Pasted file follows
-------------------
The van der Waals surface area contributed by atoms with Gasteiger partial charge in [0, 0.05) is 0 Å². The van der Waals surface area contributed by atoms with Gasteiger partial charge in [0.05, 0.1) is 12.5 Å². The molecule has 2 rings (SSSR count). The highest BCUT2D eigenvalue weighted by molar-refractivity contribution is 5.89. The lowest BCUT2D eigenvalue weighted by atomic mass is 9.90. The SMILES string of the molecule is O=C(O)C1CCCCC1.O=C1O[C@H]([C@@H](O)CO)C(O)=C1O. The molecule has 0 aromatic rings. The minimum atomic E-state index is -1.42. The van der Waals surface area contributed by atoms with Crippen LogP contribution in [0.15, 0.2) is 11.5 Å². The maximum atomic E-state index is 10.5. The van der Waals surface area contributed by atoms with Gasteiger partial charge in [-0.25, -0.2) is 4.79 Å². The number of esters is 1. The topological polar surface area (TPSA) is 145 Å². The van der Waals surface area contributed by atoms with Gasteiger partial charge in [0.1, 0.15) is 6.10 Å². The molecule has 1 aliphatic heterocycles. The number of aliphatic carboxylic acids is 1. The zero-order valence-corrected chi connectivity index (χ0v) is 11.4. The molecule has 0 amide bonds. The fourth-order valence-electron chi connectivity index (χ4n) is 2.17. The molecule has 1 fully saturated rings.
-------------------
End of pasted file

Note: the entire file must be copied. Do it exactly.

The van der Waals surface area contributed by atoms with Gasteiger partial charge in [0, 0.05) is 0 Å². The van der Waals surface area contributed by atoms with Gasteiger partial charge in [0.05, 0.1) is 12.5 Å². The molecule has 2 rings (SSSR count). The highest BCUT2D eigenvalue weighted by molar-refractivity contribution is 5.89. The lowest BCUT2D eigenvalue weighted by atomic mass is 9.90. The SMILES string of the molecule is O=C(O)C1CCCCC1.O=C1O[C@H]([C@@H](O)CO)C(O)=C1O. The molecule has 0 aromatic rings. The minimum atomic E-state index is -1.42. The van der Waals surface area contributed by atoms with Crippen LogP contribution in [0.15, 0.2) is 11.5 Å². The maximum atomic E-state index is 10.5. The van der Waals surface area contributed by atoms with Gasteiger partial charge in [-0.25, -0.2) is 4.79 Å². The number of esters is 1. The topological polar surface area (TPSA) is 145 Å². The van der Waals surface area contributed by atoms with Gasteiger partial charge in [0.1, 0.15) is 6.10 Å². The molecule has 1 aliphatic heterocycles. The number of aliphatic carboxylic acids is 1. The zero-order valence-corrected chi connectivity index (χ0v) is 11.4. The molecule has 0 amide bonds. The fourth-order valence-electron chi connectivity index (χ4n) is 2.17. The molecule has 1 fully saturated rings.